MetPy Monday #10 - Harvey and Irma

Seisminc noise from hurricane Irma
Hurricane Irma

Wow! We’ve had a very active couple of weeks in the Atlantic and I wanted to break the planned series of MetPy Monday posts with a bit of timely data analysis and some interesting animations. The new (and still experimental/non-operational) GOES-16 satellite has provided us with some incredible views of hurricanes Harvey and Irma, and likely will with Jose as well.

The first animation I wanted to share is an RGB composite. This one is a bit tricky to put together for multiple reasons. First off, the GOES-16 imager (the ABI) has 16-channels, but not one of them is a true “green” channel! Thanks to advice from community member Pete Pokrandt, I was able to make a “fake” green channel by combining the red, blue, and “veggie” bands. The second challenge was that the red channel is sampled at a different resolution than everything else. You can find the script I used here and see exactly how the resampling and linear combining of channels was done.

Next, I wanted to combine a seismic dataset with the GOES-16 imagery. Seismologists have long been able to see seismic noise from storms and even back project the source location. Dr. Charles Ammon at Penn State has been making graphics showing this for decades. I wanted to adapt that idea into a movie with imagery and a single seismic station. Using the ObsPy library, I was able to download the seismic data from a seismometer in San Juan, Puerto Rico. I down sampled everything so that the movie was a reasonable length, filtered low-frequency drift and noise out of the seismometer data, and created an animation!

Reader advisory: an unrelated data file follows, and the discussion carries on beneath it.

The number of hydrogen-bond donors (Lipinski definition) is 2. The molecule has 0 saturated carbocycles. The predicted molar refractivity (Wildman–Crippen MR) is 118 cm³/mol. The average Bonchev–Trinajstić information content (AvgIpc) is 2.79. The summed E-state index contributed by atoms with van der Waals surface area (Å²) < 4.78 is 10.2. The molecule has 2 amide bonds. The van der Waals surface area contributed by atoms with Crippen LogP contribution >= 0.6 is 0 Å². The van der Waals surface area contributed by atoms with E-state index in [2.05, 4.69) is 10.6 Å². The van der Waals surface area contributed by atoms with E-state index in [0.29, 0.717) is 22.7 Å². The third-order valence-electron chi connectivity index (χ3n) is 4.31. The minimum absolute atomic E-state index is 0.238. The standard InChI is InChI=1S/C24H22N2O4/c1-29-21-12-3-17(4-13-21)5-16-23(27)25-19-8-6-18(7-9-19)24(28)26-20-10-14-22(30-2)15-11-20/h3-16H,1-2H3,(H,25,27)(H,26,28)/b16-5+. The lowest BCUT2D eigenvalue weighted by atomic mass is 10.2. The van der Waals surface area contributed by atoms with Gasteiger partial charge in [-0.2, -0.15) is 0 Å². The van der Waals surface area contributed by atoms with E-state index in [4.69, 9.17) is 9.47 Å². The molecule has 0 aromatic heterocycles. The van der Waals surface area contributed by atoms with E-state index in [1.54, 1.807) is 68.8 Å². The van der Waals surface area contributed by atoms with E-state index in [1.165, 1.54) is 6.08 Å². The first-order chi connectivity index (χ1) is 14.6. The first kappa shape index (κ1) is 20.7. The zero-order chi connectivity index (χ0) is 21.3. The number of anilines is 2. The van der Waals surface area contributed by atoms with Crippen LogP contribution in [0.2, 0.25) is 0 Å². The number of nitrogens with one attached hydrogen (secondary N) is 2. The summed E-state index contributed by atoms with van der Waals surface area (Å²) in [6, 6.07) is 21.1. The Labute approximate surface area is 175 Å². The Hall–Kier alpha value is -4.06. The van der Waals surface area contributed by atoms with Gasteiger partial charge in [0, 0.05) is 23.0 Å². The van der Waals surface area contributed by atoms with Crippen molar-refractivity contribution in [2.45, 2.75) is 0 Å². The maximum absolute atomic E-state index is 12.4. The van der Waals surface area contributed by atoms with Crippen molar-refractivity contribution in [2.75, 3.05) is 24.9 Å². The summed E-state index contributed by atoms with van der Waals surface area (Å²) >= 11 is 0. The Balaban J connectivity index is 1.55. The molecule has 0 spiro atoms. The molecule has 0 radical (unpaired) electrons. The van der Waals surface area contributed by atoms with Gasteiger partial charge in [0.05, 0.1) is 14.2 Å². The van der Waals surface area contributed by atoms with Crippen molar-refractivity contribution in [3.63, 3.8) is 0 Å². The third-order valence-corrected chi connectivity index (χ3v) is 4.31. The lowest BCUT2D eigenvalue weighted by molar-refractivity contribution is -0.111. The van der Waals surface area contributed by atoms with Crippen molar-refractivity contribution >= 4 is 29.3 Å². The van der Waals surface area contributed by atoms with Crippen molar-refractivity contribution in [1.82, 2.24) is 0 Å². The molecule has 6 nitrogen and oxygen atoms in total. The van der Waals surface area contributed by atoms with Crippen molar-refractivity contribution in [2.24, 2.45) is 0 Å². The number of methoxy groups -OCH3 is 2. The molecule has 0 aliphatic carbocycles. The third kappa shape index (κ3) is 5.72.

Again, you can see the full script here. The biggest challenge here came from the fact that due to the experimental nature of the data, the projection was actually being modified. Hence, there is a block checking the projection name and modifying the map projection accordingly. Hopefully we will be able to make that step much easier in the future. You’ll also notice that the frames of the animation are written out as images. I then made them into the movie using FFMPEG afterwards. A slightly different technique than using the matplotlib animation module as done in the RGB animation.

While I don’t want to dive into the details of any specific part of these scripts, I did want to share them and the resulting animations with you. Working with MetPy and Siphon to make these animations and products for events and MetPy Monday posts helps us find the rough edges and things that we’d like to smooth out for our users. Next on our list is making plotting hurricane paths, recon flight data, and buoy data easier. To help with this, we’ll be archiving data from Harvey and Irma as case studies and be working to make more interesting visualizations to share with you.

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